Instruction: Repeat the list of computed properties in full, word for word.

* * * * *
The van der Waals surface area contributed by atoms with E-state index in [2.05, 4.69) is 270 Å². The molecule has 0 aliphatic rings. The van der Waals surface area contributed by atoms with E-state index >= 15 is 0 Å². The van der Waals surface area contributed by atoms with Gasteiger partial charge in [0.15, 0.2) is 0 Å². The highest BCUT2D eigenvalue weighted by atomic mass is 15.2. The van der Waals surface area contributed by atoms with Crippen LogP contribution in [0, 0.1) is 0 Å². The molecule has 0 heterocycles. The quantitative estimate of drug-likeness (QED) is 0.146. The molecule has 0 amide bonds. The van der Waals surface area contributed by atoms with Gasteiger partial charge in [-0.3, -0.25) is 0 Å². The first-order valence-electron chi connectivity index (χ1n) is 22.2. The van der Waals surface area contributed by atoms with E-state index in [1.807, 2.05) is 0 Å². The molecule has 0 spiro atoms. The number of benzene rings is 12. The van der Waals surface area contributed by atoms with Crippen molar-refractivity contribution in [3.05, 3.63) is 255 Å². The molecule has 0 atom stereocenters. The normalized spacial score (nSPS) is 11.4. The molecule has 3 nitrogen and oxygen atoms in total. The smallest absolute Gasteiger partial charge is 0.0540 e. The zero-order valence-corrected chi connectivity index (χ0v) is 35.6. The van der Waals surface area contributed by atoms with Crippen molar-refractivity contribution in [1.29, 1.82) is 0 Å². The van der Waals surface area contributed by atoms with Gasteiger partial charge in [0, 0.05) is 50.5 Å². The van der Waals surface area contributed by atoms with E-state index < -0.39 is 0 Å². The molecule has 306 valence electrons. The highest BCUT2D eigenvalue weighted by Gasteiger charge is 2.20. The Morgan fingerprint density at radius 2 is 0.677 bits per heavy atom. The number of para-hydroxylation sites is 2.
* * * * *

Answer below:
The van der Waals surface area contributed by atoms with E-state index in [2.05, 4.69) is 270 Å². The molecule has 0 aliphatic rings. The van der Waals surface area contributed by atoms with E-state index >= 15 is 0 Å². The van der Waals surface area contributed by atoms with Gasteiger partial charge in [0.15, 0.2) is 0 Å². The highest BCUT2D eigenvalue weighted by atomic mass is 15.2. The van der Waals surface area contributed by atoms with Crippen LogP contribution in [0, 0.1) is 0 Å². The molecule has 0 heterocycles. The quantitative estimate of drug-likeness (QED) is 0.146. The molecule has 0 amide bonds. The van der Waals surface area contributed by atoms with Gasteiger partial charge in [-0.3, -0.25) is 0 Å². The first-order valence-electron chi connectivity index (χ1n) is 22.2. The van der Waals surface area contributed by atoms with E-state index in [1.807, 2.05) is 0 Å². The molecule has 0 spiro atoms. The number of benzene rings is 12. The van der Waals surface area contributed by atoms with Crippen molar-refractivity contribution in [3.05, 3.63) is 255 Å². The molecule has 0 atom stereocenters. The normalized spacial score (nSPS) is 11.4. The molecule has 3 nitrogen and oxygen atoms in total. The smallest absolute Gasteiger partial charge is 0.0540 e. The zero-order valence-corrected chi connectivity index (χ0v) is 35.6. The van der Waals surface area contributed by atoms with Crippen molar-refractivity contribution in [1.29, 1.82) is 0 Å². The van der Waals surface area contributed by atoms with Gasteiger partial charge in [0, 0.05) is 50.5 Å². The van der Waals surface area contributed by atoms with E-state index < -0.39 is 0 Å². The molecule has 306 valence electrons. The highest BCUT2D eigenvalue weighted by Gasteiger charge is 2.20. The Morgan fingerprint density at radius 2 is 0.677 bits per heavy atom. The number of para-hydroxylation sites is 2.